by Robert Gish MD and C. L. Kutz
You have probably seen the television ads aimed at baby boomers concerning hepatitis C (HCV). They warn you of your chances of having HCV while advertising medications that will cure HCV in 8-12 weeks. You may, in fact, know you are infected, or a dive buddy may have told you, confidentially, that they have it. Confidentially, because there is a lot of shame and discrimination surrounding this disease.
Hepatitis C is NOT casually transmitted by kissing, hugging food or drink. Transmission can only occur through blood-to-blood contact via contaminated blood products, needle sharing, medical sharp devices, tattooing, and, much more rarely, through sex with an HCV-infected person or from mother to child. The current medical literature does not indicate transmission in any other manner. Nevertheless, Hepatitis C may be undiagnosed for years so many diseased persons are unaware they are infected and may pass the infection to others with blood exposure and intimate contact.
As a diver, you should know the facts about chronic infection with hepatitis C virus and whether it affects your diving lifestyle.
According to a recently released (Jan. 2017), Viral Hepatitis Action Plan prepared by several U.S. health agencies, “an estimated 4.4 million Americans from all walks of life are living with chronic viral hepatitis C infection and are at increased risk for liver disease, liver cancer, and death. In 2012, hepatitis C-related deaths surpassed deaths from all other reportable infectious diseases combined and continued to rise in 2013 and 2014, killing more Americans each year than HIV.”
The Centers for Disease Control and Prevention (CDC) estimates that 75 percent of U.S. citizens infected with hepatitis C are baby boomers, many of whom don’t know they have it because the disease can be asymptomatic for decades. Thus, the CDC recommends that all persons born from 1945 through 1965 should be tested. Others who should be tested include people with elevated liver tests, persons who have ever injected illegal drugs, recipients of blood transfusions or solid organ transplants prior to July 1992, recipients of clotting factor concentrates made before 1987, anyone who has had blood exposure via sharps, health care workers who have been stuck by a needle contaminated with HCV-positive blood, all persons with HIV infection, and anyone born to an HCV-positive mother. (Further guidelines are at https://www.cdc.gov/hepatitis/hcv/hcvfaq.htm)
A person with hepatitis C is under no obligation to tell a friend or dive buddy that they have hepatitis C. In fact, this type of health care information is protected by the health information portability act HIPAA. The current drugs prescribed for the cure pose no adverse effects specific to a diver. It is so unlikely that a casual transmission of hepatitis C can occur that the “CDC’s recommendations for prevention and control of HCV infection specify that persons should not be excluded from work, food handling, school, play, childcare, or other settings on the basis of their HCV infection status. There is no evidence of HCV transmission from food handlers, teachers, or other service providers in the absence of blood-to-blood contact.” From https://www.cdc.gov/hepatitis/hcv/hcvfaq.htm. This expert, Dr. Gish, believes this applies directly to HCV and diving medicine.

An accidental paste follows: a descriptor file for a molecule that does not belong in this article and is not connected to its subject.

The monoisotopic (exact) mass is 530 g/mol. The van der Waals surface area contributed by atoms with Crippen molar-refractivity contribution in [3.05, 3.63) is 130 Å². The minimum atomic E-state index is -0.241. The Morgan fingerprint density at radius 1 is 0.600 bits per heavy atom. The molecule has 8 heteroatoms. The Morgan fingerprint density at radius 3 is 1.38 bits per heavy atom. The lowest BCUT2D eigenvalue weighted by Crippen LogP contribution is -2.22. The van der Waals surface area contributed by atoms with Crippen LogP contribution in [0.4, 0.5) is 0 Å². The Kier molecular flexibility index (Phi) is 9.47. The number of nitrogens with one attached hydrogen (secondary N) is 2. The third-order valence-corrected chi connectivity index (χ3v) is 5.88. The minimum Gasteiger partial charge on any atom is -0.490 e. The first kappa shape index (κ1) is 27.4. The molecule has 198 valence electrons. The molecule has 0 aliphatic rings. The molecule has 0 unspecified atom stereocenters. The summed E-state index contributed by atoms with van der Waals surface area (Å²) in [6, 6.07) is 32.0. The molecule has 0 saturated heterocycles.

Shared dive equipment environments such as dive shops, aquarium dive programs, and university dive programs pose no disease transmission risk to divers. Furthermore, bleach solutions are often used to sanitize equipment; bleach kills HCV. HCV requires direct blood-to-blood exposure to pose any risk of transmission.
So let us look at an unlikely scenario: You have to practice your diving skills using alternate air sources with someone with cracked, bleeding lips who also happens to have hepatitis C (he or she doesn’t know they are infected). Assuming the person unwisely gets in a pool while actively bleeding from a wound, you are in no danger of becoming infected by HCV by either being in the pool with him or from sharing air via an octo. There is no blood-to-blood contact occurring, and furthermore, the virus will not survive for any significant time in salt or chlorinated water. Thus, there is no infection risk for HCV to anyone in contact with the diving apparatus.
Sadly, factual awareness of hepatitis C is low among the general public, patients, and medical professionals. As a result, there is fear, stigma, and discrimination surrounding this disease, preventing many people from being tested and linked to care, and obtaining proper advice.
This shouldn’t be the case. If you are a baby boomer or have the other indications mentioned here, get tested. Moreover, if you test positive for HCV, you can be cured in 8-12 weeks; you can continue to dive safely. And there is no possibility of casually passing your disease on to anyone.
Also, keep in mind that several federal laws protect people with viral hepatitis, including the Americans with Disabilities Act (ADA). There is a plethora of online information available by searching for “CDC” and “hepatitis C.” You can also improve your understanding by taking a free online course about hepatitis C at http://www.robertgish.com/hepatitis-c-online-course
Authors: Dr. Robert Gish, an active diver adjunct professor of medicine at Stanford University and C.L. Kutz, an active research and recreational diver for 25 years, who was booted from a volunteer diving job at the Monterey Aquarium when it was learned she had been cured of hepatitis C.
Robert Gish MD and C. L. Kutz